[C++-sig] Re: call_method
brett.calcott at paradise.net.nz
Wed Dec 4 11:02:00 CET 2002
On Dec 01 21:00, David Abrahams wrote:
> OK, I've implemented the first part of this change in the CVS.
> The current status is:
> * Any Python object wrapping a C++ object of type T can be converted
> to a shared_ptr<U>, where U is T or any of its publicly-accessible
> base classes and U has been exposed with class_<U, ...>
> * There is no need to explicitly specify shared_ptr<T> as the holder
> in class_<T, ...>
> * The shared_ptr actually manages the lifetime of the Python object,
> so it will never be destroyed before the corresponding C++ object is
> Not implemented yet:
> * Automatic conversion of shared_ptr<T> to python (e.g. when used as a
> return type). For that, you still need to pass shared_ptr<T> to
> class_<...> as the holder, and since the old mechanism doesn't take
> advantage of the new shared_ptr deleter introspection feature yet,
> you always get a new Python object.
You could roll your own for the moment with a ustom to_python convertor
> Open questions:
> * There is some cost in code and compilation time associated with
> these automatic conversions for each class_<...> instance. Should
> users really be forced to pay for these conversions, or should they
> be explicitly requested, e.g.
> Such a function may be needed anyway, since classes that are exposed
> other than via class_<> (see, e.g. class Simple in
> libs/python/test/m1.cpp) may want to be managed via shared_ptr<>.
Anything to ease the strain on our poor compilers would be good :)
Of course, I'll be using it all the time.
> * Can we do better for "callback classes" which dispatch virtual
> functions to Python (like BaseWrap at
> than to ask users to store their own PyObject* "self" reference?
> Some opportunities we may be missing by not providing a nice base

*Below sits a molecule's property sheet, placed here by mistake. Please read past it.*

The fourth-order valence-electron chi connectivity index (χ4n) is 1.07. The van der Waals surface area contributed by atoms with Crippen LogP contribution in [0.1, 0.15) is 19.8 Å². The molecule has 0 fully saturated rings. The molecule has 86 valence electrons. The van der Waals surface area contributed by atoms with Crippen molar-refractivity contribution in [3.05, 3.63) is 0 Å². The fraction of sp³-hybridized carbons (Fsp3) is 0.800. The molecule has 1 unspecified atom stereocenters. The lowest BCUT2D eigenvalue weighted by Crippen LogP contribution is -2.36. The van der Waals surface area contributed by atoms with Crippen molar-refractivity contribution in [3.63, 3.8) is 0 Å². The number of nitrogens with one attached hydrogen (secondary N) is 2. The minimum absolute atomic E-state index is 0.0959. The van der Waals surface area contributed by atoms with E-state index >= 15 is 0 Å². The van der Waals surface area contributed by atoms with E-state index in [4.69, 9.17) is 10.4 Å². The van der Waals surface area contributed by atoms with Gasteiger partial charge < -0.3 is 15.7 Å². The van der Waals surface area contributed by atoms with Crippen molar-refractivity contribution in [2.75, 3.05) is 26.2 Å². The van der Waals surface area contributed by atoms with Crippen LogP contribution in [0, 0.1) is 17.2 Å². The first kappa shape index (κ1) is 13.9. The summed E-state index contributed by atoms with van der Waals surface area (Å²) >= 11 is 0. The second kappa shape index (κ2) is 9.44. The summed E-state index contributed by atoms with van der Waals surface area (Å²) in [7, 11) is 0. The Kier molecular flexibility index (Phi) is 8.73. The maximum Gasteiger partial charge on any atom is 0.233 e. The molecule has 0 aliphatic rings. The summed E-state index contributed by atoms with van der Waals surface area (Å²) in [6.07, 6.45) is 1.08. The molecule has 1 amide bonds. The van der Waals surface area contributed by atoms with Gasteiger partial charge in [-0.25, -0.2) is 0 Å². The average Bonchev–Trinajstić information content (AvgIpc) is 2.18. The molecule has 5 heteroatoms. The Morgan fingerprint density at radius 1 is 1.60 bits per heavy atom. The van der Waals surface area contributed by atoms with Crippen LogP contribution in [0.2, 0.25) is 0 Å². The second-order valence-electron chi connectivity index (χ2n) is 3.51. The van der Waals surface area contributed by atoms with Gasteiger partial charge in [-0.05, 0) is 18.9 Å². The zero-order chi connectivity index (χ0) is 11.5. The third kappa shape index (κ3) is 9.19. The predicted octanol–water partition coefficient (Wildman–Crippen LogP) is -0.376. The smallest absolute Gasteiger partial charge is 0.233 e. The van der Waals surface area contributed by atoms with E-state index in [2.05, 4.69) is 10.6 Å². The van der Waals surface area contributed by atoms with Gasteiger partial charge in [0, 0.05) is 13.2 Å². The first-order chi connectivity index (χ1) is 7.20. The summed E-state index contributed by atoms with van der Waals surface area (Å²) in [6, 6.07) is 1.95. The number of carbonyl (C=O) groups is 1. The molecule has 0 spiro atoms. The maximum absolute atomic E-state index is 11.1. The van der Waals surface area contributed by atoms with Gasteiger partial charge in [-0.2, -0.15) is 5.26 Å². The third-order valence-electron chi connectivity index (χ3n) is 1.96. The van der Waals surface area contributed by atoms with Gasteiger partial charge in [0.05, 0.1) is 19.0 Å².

> 1. The ability to prevent users from copying, or even creating these
> objects - which is dangerous because of the weak PyObject*
> 2. The ability to relieve users from having to touch the self
> pointer when implementing virtual function overrides (call_method
> could be a member of the base class)
> 3. The ability to convert shared_ptrs, references, and pointers to
> these classes into Python objects without creating a new Python
> object - instead we could just use the stored self pointer if we
> can detect derivationj from our special base class. I'm not very
> convinced this is useful for shared_ptr, since deleter
> introspection will allow us to retrieve the PyObject* if the
> object came from Python -- and shared_ptr<BaseWrap> shouldn't
> arise otherwise if we implement #1. However, it might be useful
> for regular pointers and references.
I've just got the latest cvs source and I'm getting my head back into
this -- give me a little time to play and I'll try and say something
> * And now, a radical notion: should we ban the use of shared_ptr<T> as
> an argument to class_<...> ?
Thanks for the new funkiness.
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